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As nouveau cirque enthusiasts across the city gear up for the upcoming run of Au Revoir Parapluie (Dec 4-16 at BAM), a French food enthusiast is born in Brooklyn.

For two of the last three nights I have warmed myself on Le Gamin’s hearty yet refined sandwiches, delicate yet substantive crepes, and invigorating yet stupefying GROG.


Le Gamin graces New York and Boston with several locations; ours is located on Vanderbilt between Dean & Bergen, nestled on a very special block next to two of my favorite spots, sweetie pie boutique Red Lipstick and reliable repair shop Bicycle Station.

This is a first date’s wonderland with a cozy, romantic feel and a menu that won’t break your bank, even if he orders the most expensive thing (roast beef tenderloin, $15). A fireplace warms the back of the restaurant, and a generously sized patio equipped with umbrellas and picnic tables promises warm weather fun to come.

Mooseknuckle and I both began with sandwiches, or as they call them: “Les Sandwiches.” Isn’t that just darling? He housed the Merguez a la Moutarde Forte – spicy lamb sausage with roasted red peppers. You know how sometimes roasted red peppers are the ‘luxury’ item in a sandwich or salad that you pay extra for, but still you’re like – is this worth it? Should I have just gotten free tomato slices instead? In this case, the roasted red peppers totally complete the sausage – just the two of them there in that sandwich would keep each other well enough, but the goat cheese that Moosie opted to add contributed a lovely smoothness as well as that cool tartness to cut through the sausage-spice and red-pepper-sweet. Mmm!

I went for Le Saumon Fume – smoked salmon, hard boiled eggs, cucumbers, mesclun, homemade mayonnaise, and pesto. Right away I liked their boldness at including as standard two condiments. They’re a funny pair. If you added mayo to pesto, it would totally bring down the quality. If you added pesto to mayo, you’ve got yourself some gourmet spread. But allow the two to exist separately but equally (what doesn’t work in society can sometimes work in sandwiches) and you’ve got a sandwich whose mayonnaise helps things stick together and keeps the eggs from sticking in your throat, and whose pesto seeps into the ciabatta and gives your teeth a succulent layer of olive oil to sink through before reaching the chewy crust. I liked it. The salmon itself was also great – not overly salty, and generously portioned.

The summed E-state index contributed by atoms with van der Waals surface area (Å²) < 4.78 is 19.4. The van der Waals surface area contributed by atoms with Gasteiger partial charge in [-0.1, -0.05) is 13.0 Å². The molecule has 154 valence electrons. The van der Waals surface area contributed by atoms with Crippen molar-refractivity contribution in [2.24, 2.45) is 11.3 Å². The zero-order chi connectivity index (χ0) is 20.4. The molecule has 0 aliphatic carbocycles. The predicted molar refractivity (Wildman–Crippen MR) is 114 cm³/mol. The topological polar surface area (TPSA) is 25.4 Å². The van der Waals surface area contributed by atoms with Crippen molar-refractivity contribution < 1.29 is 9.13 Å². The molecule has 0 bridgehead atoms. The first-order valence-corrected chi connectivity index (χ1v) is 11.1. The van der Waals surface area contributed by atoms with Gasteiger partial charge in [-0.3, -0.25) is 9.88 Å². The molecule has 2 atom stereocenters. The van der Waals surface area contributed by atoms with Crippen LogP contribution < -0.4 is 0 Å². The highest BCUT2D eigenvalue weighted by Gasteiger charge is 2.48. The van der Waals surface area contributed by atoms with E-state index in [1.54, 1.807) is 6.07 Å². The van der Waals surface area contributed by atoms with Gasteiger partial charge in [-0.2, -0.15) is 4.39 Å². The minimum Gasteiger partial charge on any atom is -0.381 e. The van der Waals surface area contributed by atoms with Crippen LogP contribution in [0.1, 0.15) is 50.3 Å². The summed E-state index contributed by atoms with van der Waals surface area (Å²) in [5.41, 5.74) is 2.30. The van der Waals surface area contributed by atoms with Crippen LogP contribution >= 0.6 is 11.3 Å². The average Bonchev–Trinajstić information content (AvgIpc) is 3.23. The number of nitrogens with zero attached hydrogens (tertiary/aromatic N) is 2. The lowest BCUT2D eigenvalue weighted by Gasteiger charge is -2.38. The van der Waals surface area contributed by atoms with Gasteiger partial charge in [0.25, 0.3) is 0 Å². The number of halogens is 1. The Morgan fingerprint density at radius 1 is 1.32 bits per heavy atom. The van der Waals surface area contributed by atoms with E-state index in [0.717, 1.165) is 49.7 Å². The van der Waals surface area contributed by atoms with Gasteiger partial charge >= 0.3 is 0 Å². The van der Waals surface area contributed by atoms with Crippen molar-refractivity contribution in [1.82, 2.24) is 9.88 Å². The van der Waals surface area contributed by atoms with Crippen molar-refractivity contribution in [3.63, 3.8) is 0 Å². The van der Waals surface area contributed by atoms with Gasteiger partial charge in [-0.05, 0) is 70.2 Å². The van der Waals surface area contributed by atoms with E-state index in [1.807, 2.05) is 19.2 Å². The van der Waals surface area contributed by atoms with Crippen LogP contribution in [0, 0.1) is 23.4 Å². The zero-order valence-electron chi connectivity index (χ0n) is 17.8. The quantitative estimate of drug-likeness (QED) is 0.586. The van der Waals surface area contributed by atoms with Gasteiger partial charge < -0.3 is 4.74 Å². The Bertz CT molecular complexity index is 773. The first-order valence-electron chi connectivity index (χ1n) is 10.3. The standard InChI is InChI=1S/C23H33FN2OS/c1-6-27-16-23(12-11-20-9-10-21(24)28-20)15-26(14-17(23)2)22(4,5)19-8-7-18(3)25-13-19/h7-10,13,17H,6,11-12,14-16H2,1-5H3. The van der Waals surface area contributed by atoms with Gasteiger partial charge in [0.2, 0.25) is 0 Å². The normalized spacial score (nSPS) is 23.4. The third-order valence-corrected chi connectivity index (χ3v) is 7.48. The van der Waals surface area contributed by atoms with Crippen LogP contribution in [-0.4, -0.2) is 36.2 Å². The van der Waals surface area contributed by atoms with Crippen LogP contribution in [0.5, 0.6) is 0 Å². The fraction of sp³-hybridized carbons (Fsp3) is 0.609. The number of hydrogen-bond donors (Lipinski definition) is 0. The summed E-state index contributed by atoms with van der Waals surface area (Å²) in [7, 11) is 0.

Both sandwiches,$9.75, were served with mesclun salad on the side – fresh leaves, appropriately engaging but understated dressing.

The next night, intending to just stop in for desert, Mooseknuckle, Johnbaptisedme, and I were taken in by the savory selections. They were sadly out of mussels, so I opted for a Brie crepe ($9). Whaat??! Oh man. Combined with expertly carmelized onions and sliced baby tomatoes, it was excellent. If you are the kind of person who has to restrain herself from downing the whole baked brie wheel at a party, then this dish is for you. Don’t share it!

Moosepie went for a make-your-own crepe ($10.50) with chicken, goat cheese, and ratatouille. After the disappointment that it was not served by animated rats subsided, he tucked into this tasty concoction. The taste I begged off him was very satisfying. More ingredients provide many many possible combinations for personalized crepes. Like an omelette bar but way classier. Also served with salad.

Always a classist, I mean classicist, JBM got Gratinne a L’Oignon, the classic French onion soup ($6). Mmm! The rich broth you want, the crusty bread made soggy in it, the sharp cheese knocking you down. They get it right.

And then of course there’s desert! Though the actual desert menu sounds great, with a warm upside down apple tart served with creme fraiche ($5) and a classic creme bruelee (also $5), how could we do anything but head straight on to the sweet crepes ($4.50-$7)?

Apricot jam made a delicious filling. As did melted chocolate – of a really high quality and cocoa count – either on its own or combined with fresh bananas. They are famous for their crepe with fresh sectioned orange and homemade caramel, and for good reason. Unlike its made-by-Kraft counterpart (not that there’s anything wrong with that), Le Gamin’s homemade caramel does not stand up on its own, instead lending the subtle flavor of burnt sugar sweetness to the juicy oranges and light crepe dough.